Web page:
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- From: Charles Reitzel <email@example.com>
- To: firstname.lastname@example.org
- Date: Mon, 7 Dec 1998 10:25:08 -0500 (EST)
Joel Bender wrote:
>James Robertson wrote:
>> XML isn't a solution to any problem, it is a storage and
>> interchange format for applications ...
>Well, in a sense, yes. All of the interchange formats that
>I've delt with (we call them protocols :-), don't stop at the
>structure of the message but also specify what is acceptable content.
Yes. For concrete examples, see the Financial Information Exchange (FIX)
protocol at www.fixprotocol.org. Also, read about the UN/EDIFACT EDI
message formats at www.disa.org. These are electronic commerce protocols in
use by thousands of companies to execute billions in trade (these numbers
are chump change when compared to relational database). Both provide for
the basic data types: string(N), number(M.N), date/time. Both have had
stated plans to migrate to XML for over a year now. Neither has done
anything (at least not publicly) to this end in many months. IMHO, without
a concise method of associating a data type with element and attribute
values, they are better off without XML.
Joel Bender wrote:
>Simon St.Laurent wrote:
>> >> How would I apply a MIME type to an attribute? More important,
>> >> why one earth would I want to? Seems like some pretty heavy
>> >> overkill.
>> >To say what the internal syntax of the attribute value is.
>> Er, yes, that's overkill, like I said. Nuclear weapons to kill
>> gnats and all that.
>I don't think its overkill, all I want is a nice formal mechanism
>for saying my WIDTH attribute of my BOX element is an integer. If
>a schema can do that, cool. If a notation can refer to a schema
>and support mime types along with it, fine. Whatever mechanism
>should be able to support patterns like those that appear in the
>XML 1.0 spec, which is not complicated. If there are rules that
>allow the translation of correctly matching content to atomic data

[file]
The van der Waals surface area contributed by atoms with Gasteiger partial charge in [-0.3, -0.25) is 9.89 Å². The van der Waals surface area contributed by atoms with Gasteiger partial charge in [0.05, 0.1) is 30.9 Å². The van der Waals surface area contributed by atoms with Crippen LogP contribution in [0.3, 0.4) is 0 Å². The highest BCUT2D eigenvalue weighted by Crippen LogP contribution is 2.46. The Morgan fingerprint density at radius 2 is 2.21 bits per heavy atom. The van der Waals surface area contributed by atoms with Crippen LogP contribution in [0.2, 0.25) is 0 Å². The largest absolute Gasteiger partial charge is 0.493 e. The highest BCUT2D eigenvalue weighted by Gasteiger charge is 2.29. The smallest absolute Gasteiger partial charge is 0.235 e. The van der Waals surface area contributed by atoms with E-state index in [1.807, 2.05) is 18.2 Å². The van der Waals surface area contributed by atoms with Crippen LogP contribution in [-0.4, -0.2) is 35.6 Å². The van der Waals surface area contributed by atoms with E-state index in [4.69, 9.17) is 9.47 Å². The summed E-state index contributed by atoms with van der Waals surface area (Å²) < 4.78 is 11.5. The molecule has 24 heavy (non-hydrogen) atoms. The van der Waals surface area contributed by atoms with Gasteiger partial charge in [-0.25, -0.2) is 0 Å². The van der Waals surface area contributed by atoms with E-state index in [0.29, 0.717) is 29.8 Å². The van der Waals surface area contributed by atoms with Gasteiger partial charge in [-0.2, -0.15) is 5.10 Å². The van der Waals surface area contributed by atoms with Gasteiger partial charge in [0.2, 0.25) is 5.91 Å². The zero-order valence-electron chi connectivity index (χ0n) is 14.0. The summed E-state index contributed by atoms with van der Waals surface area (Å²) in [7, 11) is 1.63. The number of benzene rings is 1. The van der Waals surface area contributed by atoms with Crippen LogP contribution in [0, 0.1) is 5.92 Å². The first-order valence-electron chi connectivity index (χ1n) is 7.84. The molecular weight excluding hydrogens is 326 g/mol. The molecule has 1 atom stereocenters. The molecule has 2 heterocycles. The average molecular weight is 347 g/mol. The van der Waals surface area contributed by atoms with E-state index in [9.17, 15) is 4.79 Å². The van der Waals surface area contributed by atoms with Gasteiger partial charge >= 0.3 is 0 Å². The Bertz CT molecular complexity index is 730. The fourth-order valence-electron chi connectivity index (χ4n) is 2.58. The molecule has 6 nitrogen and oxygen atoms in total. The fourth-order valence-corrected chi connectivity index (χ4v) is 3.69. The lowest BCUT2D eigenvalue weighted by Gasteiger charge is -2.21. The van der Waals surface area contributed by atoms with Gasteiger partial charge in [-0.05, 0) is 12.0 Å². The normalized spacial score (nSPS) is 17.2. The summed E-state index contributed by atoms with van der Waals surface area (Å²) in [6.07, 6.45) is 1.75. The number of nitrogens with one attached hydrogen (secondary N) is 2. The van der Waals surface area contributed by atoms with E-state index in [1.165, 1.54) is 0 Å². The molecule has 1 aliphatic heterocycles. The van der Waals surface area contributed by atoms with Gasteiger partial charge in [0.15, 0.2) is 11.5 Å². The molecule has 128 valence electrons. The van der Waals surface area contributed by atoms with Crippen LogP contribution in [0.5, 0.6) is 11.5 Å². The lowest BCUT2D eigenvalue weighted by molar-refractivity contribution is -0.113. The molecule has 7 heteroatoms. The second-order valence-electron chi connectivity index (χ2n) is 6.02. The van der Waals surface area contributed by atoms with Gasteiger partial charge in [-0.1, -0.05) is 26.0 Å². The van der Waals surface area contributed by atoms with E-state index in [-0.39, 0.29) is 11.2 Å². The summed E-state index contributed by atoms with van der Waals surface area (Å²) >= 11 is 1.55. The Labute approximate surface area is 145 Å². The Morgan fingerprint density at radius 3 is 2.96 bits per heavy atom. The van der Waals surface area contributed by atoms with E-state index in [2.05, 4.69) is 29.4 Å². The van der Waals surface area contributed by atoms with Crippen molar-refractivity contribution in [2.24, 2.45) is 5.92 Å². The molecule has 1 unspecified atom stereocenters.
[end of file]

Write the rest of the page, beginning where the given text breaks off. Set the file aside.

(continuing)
>in the DOM, even better. In my mind, MIME types can do this for some
>types of data but doesn't have simple atomic types defined,
Well put, Joel. Notations appear to me to be the best way to declare the
atomic types. I humbly submit that a well designed schema would include a
set of notation declarations for its atomic types and perhaps a few middling
complex types. In XML, there is no way to associate an attribute value with
a Notation. Attributes can contain notation names for use in describing the
element value. It is up to the application, however, to interpret the
attribute name and value as descriptive of the element. According to Eliot
K., some variant of SGML allows notations to be associated with attributes.
PUBLIC "whatever you need to signify YYYYMMDD-T235959" >
PUBLIC "a reference into your schema or whatever you like" >
I would like to see the following syntax:
<!ELEMENT OrderTime (#PCDATA) NDATA Iso8601_DateTime >
Attribute Notations might look like:
<!ELEMENT Order (#PCDATA, OrderItem+) >
<!-- ... -->
TimeStamp NDATA Iso8601_DateTime CDATA #REQUIRED
OrderNum NDATA OrderNumCol ID #REQUIRED
<!-- ... -->
- The ability to associate Notations with attributes would have major
advantages for mapping SQL data. This is because XPointer works well with
attributes. Thus you can have well defined values *and* support compound keys.
- Notation parameters would help a lot to map to real back end systems.
E.g. "NDATA Integer(MaxDigits,4)" or "NDATA Float(Precision,10,Scale,4)" or
"NDATA AlphaNum(MaxChars,12)". Whatever happened to "the easy stuff should
be easy, the hard possible"? Working with basic data types should be easy!
- For myself, I think of Notations more as logical data descriptions than as
a method of finding an executable program to run. Given that XML element
and attribute values are text, a Notation denotes how to transform the
"native" data to and from text. As with MIME, implementations will vary.
- A nice thing about Notation syntax is that it is all but transparent to
non-validating parsers. The data may still be meaningful and useful for
many purposes without interpreting Notations.
- Notations might be useful in style sheets. E.g. render elements notated
as "Float" a certain way.
- Data types do not need standardization in XML - just the method of
defining them. This would let the various groups defining standard business
data types for XML work with a common syntax and avoid duplication of effort.
A number of people have pointed out the benefits of deferring to existing
MIME handlers for composite documents. Their arguments are convincing for
composite documents. They are have little or no bearing on e-commerce
applications. No one is trying to force the use of Notations anywhere.
Just don't dismiss them because you aren't using them.
There have been a couple real good suggestions: 1) a generic MIME notation
used to defer to a MIME content handler and 2) when you know the content
type, use a NOTATION for each mime type per John Cowan. There are many good
approaches. The best in any given case depends on the application requirements.
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